Robin. Accomplishments, Success, Significance

posted January 31st, 2012 by Janet Graham - Leave a Comment

I asked Robin to tell me about her proudest accomplishments at work. She said: “My proudest accomplishments in the early days were the designations and titles I received and the sales targets I met.  We used to get little gifts for being the highest producers in the office, that sort of thing, and I won many of those in the early days.  So those were fun, nice, trophy-like rewards. Probably the most extrinsic reward I ever had was being taken over by a large firm, which paid off nicely, but intrinsically it was mostly meeting targets and being the top salesperson, which happened a few times, or becoming a vice-president or director that sort of thing. Also, passing all the exams that were required over the years and over the years there were more and more of them.  We had to keep taking them and it’s kind of nice when you’re still able to pass them.”


I asked Robin to tell me what she considered her greatest success at work.  She said: “My greatest success would be giving a client the best advice and then winning as a result.  In other words, making a recommendation to a client and the client buying into it.  The first success is convincing them and then the situation working out so that they made a lot of money in their account or for the fund.  That would be a huge success and that happened quite often.”


I asked Robin to tell me what she considered her work of greatest significance. She said: “My work of greatest significance is my kids, my spouse, and my family.  That would be my greatest and most significant work, unquestionably. As difficult as all of this is, being a successful parent or a great parent is the most difficult thing, and we have good kids.  It’s so important when you’re shaping other people’s lives for the future to give it your best and that is really tough work. And balancing home life with work life is critically important. In and of itself this is probably my work of greatest significance.”


I asked Robin to tell me what’s next for her. She said: “That’s a really good question.  I have no idea.  I plan to stick with this for a while but I’m always entertaining other business ideas, other business-oriented ventures in the back of my mind.  I don’t have any real, concrete ideas yet.  I’m going to stick with this as long as I can, as long as they don’t take the building down to build condos because they’re planning on doing that soon. So really and truly, it will be something in the business world but I don’t know what.”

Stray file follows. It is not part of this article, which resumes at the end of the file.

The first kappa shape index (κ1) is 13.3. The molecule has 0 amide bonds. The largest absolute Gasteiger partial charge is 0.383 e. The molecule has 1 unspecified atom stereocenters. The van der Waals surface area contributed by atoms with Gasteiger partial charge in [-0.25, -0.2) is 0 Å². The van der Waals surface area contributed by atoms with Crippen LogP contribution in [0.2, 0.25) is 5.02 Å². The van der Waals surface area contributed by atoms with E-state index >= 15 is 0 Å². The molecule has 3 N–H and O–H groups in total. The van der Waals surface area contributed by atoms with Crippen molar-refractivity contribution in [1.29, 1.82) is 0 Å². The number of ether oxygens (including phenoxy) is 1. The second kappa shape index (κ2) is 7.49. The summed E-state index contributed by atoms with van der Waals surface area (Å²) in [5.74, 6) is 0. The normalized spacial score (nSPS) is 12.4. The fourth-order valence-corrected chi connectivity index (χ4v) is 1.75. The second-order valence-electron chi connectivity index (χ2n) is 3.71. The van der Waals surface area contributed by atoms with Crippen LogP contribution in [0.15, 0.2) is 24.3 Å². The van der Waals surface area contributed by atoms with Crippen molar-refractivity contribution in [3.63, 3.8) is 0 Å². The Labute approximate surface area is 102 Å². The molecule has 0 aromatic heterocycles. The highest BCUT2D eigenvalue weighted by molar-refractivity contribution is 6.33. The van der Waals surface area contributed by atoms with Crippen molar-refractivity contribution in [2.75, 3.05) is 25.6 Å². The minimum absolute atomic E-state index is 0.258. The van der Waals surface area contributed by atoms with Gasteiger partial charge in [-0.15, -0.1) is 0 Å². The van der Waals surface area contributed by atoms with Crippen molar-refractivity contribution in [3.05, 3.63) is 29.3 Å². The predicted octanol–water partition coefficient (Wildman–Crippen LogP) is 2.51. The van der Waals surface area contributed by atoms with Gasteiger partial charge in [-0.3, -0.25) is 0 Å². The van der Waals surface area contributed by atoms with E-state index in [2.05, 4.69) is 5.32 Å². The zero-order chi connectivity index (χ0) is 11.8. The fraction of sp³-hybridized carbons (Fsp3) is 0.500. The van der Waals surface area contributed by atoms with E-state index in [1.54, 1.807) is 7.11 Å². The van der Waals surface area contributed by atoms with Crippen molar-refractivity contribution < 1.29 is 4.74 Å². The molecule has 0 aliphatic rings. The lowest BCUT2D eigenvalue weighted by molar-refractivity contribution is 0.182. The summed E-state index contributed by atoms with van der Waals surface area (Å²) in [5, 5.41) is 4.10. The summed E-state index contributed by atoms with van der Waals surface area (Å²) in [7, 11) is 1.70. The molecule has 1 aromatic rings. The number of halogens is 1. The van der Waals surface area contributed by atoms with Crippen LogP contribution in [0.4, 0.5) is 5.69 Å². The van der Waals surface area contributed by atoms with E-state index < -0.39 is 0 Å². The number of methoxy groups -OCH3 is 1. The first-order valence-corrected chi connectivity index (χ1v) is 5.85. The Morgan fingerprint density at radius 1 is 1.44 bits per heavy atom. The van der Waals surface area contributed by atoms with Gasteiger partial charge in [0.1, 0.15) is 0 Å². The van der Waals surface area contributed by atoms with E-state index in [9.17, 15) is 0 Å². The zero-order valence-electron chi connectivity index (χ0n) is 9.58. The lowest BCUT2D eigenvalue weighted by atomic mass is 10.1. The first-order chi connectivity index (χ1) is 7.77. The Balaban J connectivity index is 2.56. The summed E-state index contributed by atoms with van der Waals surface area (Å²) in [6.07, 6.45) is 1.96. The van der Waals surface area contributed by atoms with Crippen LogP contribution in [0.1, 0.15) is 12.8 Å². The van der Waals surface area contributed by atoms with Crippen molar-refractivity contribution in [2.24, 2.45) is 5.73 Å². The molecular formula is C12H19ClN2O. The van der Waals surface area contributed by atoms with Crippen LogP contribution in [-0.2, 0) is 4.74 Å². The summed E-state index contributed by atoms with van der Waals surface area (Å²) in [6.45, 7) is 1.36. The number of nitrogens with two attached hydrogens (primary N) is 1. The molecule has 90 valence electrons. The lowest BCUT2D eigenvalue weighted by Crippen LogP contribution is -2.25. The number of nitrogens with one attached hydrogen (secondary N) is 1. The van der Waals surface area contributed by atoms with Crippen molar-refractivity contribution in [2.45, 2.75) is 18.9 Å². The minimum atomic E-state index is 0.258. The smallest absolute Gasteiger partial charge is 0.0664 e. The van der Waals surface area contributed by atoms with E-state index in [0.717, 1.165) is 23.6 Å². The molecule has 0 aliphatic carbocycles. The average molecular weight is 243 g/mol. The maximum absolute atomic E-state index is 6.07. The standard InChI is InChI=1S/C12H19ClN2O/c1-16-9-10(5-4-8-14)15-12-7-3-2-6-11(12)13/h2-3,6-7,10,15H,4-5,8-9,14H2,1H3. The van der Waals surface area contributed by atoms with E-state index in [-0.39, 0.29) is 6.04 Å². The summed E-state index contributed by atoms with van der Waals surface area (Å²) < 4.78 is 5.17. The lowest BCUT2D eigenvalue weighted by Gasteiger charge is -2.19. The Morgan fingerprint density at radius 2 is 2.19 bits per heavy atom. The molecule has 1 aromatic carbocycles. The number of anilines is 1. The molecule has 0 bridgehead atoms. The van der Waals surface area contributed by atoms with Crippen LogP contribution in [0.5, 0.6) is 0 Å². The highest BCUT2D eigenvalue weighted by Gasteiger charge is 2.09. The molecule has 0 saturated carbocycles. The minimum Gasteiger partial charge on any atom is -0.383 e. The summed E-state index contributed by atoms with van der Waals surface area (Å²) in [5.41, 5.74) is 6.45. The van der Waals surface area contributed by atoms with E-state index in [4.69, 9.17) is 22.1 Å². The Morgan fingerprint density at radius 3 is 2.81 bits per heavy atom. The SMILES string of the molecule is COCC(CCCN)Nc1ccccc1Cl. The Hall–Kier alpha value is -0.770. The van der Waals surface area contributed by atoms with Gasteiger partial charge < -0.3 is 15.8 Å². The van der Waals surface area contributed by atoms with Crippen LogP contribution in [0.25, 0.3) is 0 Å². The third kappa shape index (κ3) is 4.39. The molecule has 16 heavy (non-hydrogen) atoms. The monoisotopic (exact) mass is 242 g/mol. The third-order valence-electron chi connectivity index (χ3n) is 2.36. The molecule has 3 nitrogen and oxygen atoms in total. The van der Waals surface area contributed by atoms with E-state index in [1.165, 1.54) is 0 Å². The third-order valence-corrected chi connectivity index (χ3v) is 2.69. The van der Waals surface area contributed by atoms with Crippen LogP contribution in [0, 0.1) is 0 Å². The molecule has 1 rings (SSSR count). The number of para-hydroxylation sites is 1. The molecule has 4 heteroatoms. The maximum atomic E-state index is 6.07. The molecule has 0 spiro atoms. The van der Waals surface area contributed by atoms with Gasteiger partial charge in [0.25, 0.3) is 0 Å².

I asked Robin what she thought people would find most interesting about her story and she said: “I don’t find it to be such an interesting story, so I don’t know.  It was hard work.  I think about the classes I spoke to, 35 women around a table.  I used to advertise and I would stay late at work to hold these classes from 7 to 10 at night.  I would go into one of the little client rooms and have a nap between 5 and 6 because I couldn’t physically carry on without a nap.  I used to do that a couple of nights a week, just to get clients.  It was all very hard work.  I’m sure that people do that today but it’s like anything good in life, if it’s good it’s hard work. My mother always taught me no matter what it is in life, if it’s good, it’s hard work.”


What Strikes Me?

Sometimes, our accomplishments at work are defined by the titles we are given, the compensation we receive and the prizes we win


Success at work can mean our clients learning to trust us and our advice and opinions and our results demonstrating their trust was well placed


Our work of greatest significance often has little to do with our work lives and careers


Being successful requires great effort and determination and plain old, hard work


If something is good, it means it takes hard work to get it


What Strikes You?


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